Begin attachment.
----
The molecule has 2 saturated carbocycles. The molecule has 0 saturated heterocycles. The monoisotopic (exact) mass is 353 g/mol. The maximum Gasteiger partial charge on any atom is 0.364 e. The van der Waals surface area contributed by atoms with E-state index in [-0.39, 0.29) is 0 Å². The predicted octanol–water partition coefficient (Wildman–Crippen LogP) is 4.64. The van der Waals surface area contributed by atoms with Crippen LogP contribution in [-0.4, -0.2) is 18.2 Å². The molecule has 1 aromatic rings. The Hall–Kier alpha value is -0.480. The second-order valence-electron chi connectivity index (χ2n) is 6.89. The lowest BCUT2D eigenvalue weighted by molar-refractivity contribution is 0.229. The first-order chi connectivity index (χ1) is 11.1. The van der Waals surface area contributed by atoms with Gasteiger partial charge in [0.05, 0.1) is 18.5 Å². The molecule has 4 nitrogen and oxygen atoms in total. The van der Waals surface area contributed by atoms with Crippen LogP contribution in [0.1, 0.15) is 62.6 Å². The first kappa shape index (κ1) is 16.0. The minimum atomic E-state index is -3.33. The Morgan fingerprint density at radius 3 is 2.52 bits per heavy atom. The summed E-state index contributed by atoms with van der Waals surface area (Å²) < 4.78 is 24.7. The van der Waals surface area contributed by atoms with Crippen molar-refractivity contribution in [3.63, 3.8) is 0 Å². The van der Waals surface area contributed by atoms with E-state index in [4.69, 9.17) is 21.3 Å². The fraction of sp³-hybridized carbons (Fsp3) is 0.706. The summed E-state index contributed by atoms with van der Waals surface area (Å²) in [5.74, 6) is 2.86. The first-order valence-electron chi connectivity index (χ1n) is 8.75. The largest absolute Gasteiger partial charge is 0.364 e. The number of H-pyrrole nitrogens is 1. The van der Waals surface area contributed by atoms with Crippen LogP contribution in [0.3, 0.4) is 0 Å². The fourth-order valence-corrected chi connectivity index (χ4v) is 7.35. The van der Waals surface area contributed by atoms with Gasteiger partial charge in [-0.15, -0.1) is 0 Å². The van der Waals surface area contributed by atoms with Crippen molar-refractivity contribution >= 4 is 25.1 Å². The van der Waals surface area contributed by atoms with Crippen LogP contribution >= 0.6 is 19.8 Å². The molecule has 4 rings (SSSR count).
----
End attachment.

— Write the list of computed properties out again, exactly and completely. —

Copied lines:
The molecule has 2 saturated carbocycles. The molecule has 0 saturated heterocycles. The monoisotopic (exact) mass is 353 g/mol. The maximum Gasteiger partial charge on any atom is 0.364 e. The van der Waals surface area contributed by atoms with E-state index in [-0.39, 0.29) is 0 Å². The predicted octanol–water partition coefficient (Wildman–Crippen LogP) is 4.64. The van der Waals surface area contributed by atoms with Crippen LogP contribution in [-0.4, -0.2) is 18.2 Å². The molecule has 1 aromatic rings. The Hall–Kier alpha value is -0.480. The second-order valence-electron chi connectivity index (χ2n) is 6.89. The lowest BCUT2D eigenvalue weighted by molar-refractivity contribution is 0.229. The first-order chi connectivity index (χ1) is 11.1. The van der Waals surface area contributed by atoms with Gasteiger partial charge in [0.05, 0.1) is 18.5 Å². The molecule has 4 nitrogen and oxygen atoms in total. The van der Waals surface area contributed by atoms with Crippen LogP contribution in [0.1, 0.15) is 62.6 Å². The first kappa shape index (κ1) is 16.0. The minimum atomic E-state index is -3.33. The Morgan fingerprint density at radius 3 is 2.52 bits per heavy atom. The summed E-state index contributed by atoms with van der Waals surface area (Å²) < 4.78 is 24.7. The van der Waals surface area contributed by atoms with Crippen molar-refractivity contribution in [3.63, 3.8) is 0 Å². The van der Waals surface area contributed by atoms with E-state index in [4.69, 9.17) is 21.3 Å². The fraction of sp³-hybridized carbons (Fsp3) is 0.706. The summed E-state index contributed by atoms with van der Waals surface area (Å²) in [5.74, 6) is 2.86. The first-order valence-electron chi connectivity index (χ1n) is 8.75. The largest absolute Gasteiger partial charge is 0.364 e. The number of H-pyrrole nitrogens is 1. The van der Waals surface area contributed by atoms with Crippen LogP contribution in [0.3, 0.4) is 0 Å². The fourth-order valence-corrected chi connectivity index (χ4v) is 7.35. The van der Waals surface area contributed by atoms with Gasteiger partial charge in [-0.15, -0.1) is 0 Å². The van der Waals surface area contributed by atoms with Crippen molar-refractivity contribution >= 4 is 25.1 Å². The van der Waals surface area contributed by atoms with Crippen LogP contribution >= 0.6 is 19.8 Å². The molecule has 4 rings (SSSR count).